A Palermo Puzzle

Just a short distance from Quattro Canti in the centre of Palermo is Piazza Pretoria, a name that conjures visions of grandeur (the Praetorian Guard were the elite Roman soldiers who were bodyguards to the emperors).  Here the name derives from the 15th century Palazzo Pretoria (also know as the Palace of Eagles) which forms one … Continue reading A Palermo Puzzle

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Baytown

On the day that Bernardo Bertolucci died, one of the articles I read contrasted his and Marlon Brando's behaviour on the set of the notorious Last Tango in Paris, with a present day pairing of comparable stature; Paul Thomas Anderson and Daniel Day-Lewis.  Coincidence of course, but I'd spent a gloomy morning in Robin Hood's Bay on … Continue reading Baytown

All Greek to Me

Of the various places that I stayed on my tour of Sicily it would be fair to say that Siracusa was my favourite.  It had an unfair advantage in providing me some of the best weather of my trip but there were far more reasons that the temperature for my response to the city.  Perhaps … Continue reading All Greek to Me

Our Thing

It would be impossible for me to write about my travels in Sicily without a mention of their most famous export. Or perhaps as we shall see it also falls under the category of import. I'm talking about the Mafia of course and let me be clear from the outset that this a personal reflection; … Continue reading Our Thing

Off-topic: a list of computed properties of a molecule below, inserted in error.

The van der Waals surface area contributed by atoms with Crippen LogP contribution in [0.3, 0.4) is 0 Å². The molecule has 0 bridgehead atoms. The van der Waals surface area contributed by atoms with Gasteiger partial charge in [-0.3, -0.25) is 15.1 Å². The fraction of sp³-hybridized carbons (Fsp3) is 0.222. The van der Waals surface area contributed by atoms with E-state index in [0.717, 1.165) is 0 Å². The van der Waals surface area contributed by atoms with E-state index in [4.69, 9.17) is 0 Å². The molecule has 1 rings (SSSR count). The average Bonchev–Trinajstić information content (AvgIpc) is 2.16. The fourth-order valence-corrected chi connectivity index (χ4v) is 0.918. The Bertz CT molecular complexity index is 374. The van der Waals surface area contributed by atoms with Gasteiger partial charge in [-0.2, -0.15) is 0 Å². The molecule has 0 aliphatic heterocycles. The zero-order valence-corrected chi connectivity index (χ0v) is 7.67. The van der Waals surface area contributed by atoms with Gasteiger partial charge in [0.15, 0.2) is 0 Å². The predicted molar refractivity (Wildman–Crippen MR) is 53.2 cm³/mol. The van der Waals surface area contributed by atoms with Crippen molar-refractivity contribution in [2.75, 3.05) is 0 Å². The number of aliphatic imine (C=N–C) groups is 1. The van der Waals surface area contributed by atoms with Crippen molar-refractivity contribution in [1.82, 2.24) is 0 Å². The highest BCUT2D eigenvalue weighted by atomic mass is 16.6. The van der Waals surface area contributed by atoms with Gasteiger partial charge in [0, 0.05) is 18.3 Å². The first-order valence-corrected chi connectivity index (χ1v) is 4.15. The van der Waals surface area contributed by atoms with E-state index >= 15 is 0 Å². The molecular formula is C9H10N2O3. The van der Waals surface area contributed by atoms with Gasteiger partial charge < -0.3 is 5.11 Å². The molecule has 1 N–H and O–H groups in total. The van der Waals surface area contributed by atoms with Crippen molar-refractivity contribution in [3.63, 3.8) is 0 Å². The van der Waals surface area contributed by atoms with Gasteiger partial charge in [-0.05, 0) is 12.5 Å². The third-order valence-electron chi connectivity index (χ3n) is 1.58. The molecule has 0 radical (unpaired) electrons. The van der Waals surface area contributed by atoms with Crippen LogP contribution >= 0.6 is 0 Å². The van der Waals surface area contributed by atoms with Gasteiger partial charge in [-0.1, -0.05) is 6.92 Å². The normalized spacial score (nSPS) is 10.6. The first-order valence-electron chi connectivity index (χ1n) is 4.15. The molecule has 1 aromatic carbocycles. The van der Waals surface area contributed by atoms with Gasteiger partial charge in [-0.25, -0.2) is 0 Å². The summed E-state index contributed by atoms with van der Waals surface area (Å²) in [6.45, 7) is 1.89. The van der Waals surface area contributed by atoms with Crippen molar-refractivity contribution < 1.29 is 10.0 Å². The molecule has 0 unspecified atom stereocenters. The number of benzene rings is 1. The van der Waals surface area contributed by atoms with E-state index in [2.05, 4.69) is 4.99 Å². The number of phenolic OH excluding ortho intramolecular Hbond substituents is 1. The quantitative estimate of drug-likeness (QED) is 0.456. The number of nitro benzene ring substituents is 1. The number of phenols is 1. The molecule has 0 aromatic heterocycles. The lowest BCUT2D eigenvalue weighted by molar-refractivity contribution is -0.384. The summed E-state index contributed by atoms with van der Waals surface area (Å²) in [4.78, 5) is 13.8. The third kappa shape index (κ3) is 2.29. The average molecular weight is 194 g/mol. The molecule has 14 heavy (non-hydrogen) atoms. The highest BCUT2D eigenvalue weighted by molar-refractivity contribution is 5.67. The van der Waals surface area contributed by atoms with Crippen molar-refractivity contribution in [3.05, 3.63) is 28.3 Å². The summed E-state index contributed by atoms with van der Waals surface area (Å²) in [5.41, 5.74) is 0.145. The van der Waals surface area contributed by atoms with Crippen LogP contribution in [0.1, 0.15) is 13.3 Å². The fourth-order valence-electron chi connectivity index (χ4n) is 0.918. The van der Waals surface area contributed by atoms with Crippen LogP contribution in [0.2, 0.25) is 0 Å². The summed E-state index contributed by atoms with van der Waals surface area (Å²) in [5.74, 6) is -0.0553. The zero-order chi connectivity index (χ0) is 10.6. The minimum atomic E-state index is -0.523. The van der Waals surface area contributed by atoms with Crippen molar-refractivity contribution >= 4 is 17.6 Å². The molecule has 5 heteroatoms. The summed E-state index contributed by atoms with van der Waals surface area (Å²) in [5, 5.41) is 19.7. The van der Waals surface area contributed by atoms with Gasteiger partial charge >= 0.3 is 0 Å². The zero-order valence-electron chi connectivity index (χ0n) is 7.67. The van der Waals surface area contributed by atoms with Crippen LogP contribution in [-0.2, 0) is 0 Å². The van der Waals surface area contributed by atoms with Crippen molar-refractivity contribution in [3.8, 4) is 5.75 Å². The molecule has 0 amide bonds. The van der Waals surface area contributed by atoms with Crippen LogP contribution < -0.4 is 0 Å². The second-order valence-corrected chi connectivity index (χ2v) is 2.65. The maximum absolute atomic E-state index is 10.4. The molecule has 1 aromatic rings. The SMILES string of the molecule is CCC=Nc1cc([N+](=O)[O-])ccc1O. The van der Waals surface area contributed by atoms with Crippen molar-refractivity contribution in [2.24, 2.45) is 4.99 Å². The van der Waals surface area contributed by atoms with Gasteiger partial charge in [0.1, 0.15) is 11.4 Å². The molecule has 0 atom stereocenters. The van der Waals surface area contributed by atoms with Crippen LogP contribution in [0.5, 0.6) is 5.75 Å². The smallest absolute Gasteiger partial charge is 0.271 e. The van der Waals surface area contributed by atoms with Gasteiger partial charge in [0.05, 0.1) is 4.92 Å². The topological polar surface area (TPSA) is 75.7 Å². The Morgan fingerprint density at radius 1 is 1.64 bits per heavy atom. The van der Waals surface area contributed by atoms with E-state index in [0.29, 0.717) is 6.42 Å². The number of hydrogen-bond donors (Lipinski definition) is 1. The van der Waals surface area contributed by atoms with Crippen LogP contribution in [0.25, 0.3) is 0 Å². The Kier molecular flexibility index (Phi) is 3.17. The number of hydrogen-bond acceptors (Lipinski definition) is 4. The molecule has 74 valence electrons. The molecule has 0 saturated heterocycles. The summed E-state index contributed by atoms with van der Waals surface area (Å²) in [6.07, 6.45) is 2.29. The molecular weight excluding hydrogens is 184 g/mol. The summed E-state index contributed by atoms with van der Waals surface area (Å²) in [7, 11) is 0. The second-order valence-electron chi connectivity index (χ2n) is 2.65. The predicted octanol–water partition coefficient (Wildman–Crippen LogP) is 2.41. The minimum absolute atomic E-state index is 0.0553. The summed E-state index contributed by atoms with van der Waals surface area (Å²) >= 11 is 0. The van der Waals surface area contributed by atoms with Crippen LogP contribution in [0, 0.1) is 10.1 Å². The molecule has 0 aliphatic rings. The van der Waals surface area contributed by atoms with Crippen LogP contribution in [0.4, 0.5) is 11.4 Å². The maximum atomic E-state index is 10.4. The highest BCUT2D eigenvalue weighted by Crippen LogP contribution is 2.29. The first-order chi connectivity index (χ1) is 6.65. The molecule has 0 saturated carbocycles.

Rock Follies

Some months ago I wrote a piece about Studley Royal water gardens, and how they were created by John Aislabie when he retired from government in disgrace at the end of the South Sea Bubble Affair.  As Chancellor of the Exchequer he was greatly responsible for the scheme which was intended to refinance public debt … Continue reading Rock Follies

Lacking Inspiration

I've been less than kind about my home town of Sunderland's attempts at public art and architecture, though the posts were so long ago that I feel safe in raising the issue again, because the town's decision makers just keep doing it again. The Millennium may seem a long time ago now, but it was … Continue reading Lacking Inspiration

Excursion to Vigàta

I've referred in earlier Italian posts to my enjoyment of Michael Dibdin's Aurelio Zen detective novels, which through locating the protagonist in a different city for each story combine whodunnit, travelogue and social commentary.  In Blood Rain, Zen is posted to Catania in Sicily, where the rivalries of different crime families and darker political forces combine to … Continue reading Excursion to Vigàta